At this point, baselined normal behavior then can be used to analyze periods of network operation that are not considered a problem but also are not convincingly correlated with normal operating behavior. Most seasoned network administrators know that networks sometimes enter an unstable state but don't actually fail or generate complaints. There are also conditions in a network, in overall demand or in a server resource state, which can affect network operations. Baseline data can help find any and all of these.
Big data analysis can help find ways to remedy network conditions
One behavior to look for is where analytics indicate a network condition that fails to generate a problem report even when it closely mimics a problem period. Here, the goal is to use analytics to explore what might have mitigated the expected problem; this could refine your root cause analysis or suggest other ways to remedy conditions.
Another component to examine is how resources are affected by a network event, an application or server event, or a change in user traffic load. When a significant change occurs in any of these areas, the network should respond in a predictable way. For example, a significant change in application traffic generally would cause a noticeable increase in response time, as well as an uptick in the rate of dropped packets, among other problems.
Such behaviors occurring without an accompanying major change in traffic would suggest that resources are overloaded. Similarly, it might indicate that the network is overbuilt if a significant change in traffic occurs that's not accompanied by a concomitant increase in response time or network packet loss overall. In this case, some capacity reductions could be tolerated, thus paving a path to securing a lower operating budget.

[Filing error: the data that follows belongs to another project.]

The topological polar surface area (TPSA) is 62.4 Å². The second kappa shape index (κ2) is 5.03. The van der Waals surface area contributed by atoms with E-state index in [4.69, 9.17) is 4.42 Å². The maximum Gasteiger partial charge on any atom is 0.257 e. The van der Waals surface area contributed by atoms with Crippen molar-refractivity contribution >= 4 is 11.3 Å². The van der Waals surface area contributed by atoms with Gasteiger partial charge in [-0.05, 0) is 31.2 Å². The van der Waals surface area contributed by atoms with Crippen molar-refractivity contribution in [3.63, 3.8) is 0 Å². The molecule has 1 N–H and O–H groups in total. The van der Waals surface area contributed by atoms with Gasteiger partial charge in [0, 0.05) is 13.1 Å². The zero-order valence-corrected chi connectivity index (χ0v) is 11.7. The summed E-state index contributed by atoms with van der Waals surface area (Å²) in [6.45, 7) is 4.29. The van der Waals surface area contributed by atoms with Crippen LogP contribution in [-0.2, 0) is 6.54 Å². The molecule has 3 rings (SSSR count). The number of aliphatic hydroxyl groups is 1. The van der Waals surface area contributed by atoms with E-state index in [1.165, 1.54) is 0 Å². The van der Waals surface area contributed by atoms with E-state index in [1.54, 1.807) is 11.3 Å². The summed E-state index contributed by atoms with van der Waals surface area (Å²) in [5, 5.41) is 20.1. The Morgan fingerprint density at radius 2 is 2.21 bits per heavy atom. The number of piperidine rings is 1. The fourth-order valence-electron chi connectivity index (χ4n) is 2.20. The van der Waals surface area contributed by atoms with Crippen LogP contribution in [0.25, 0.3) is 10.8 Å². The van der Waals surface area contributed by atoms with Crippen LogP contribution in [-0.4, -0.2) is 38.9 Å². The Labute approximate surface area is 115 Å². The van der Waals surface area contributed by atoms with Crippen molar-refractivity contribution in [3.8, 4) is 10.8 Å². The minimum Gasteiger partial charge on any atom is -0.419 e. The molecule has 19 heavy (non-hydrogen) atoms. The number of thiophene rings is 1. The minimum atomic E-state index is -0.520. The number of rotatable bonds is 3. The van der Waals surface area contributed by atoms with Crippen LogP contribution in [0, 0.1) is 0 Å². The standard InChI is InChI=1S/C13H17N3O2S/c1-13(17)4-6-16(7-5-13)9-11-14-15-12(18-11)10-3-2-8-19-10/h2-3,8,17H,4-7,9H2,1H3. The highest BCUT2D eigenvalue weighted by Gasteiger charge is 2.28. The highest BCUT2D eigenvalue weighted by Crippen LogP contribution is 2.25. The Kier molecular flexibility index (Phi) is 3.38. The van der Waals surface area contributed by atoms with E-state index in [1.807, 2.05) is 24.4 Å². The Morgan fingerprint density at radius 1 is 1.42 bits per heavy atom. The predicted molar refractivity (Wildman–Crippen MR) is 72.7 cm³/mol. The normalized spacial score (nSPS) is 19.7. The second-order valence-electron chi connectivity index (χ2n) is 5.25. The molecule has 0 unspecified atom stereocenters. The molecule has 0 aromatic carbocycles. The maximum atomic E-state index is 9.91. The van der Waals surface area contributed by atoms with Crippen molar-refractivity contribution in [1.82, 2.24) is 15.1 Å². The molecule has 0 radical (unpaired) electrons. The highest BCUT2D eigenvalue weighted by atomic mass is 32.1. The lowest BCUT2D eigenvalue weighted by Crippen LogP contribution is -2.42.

Focus on actionable conditions only
One last piece of advice: Avoid data-shopping for problems. Some administrators will dig through big data reports looking for unusual patterns even when there is no indication that these can be associated with any of the processes or tasks outlined above. You may just discover that people use their applications and the network more at a given time of day. (This usually is easily determined: Just look around the office!)
The key to successful use of big data analysis in network applications is to focus on issues, not on data points. Information about network conditions -- whether they're consistent and normal, or aberrant and problematic -- is only relevant when it can be classified. Conditions that can't be classified are difficult to turn into action items, and thus it's difficult to justify spending analytic time detecting and managing them. Running a network is a challenging job, and to be a viable tool, big data has to make it easier, not more difficult. Keep focused on actionable intelligence, and you can't go wrong.
This was first published in May 2013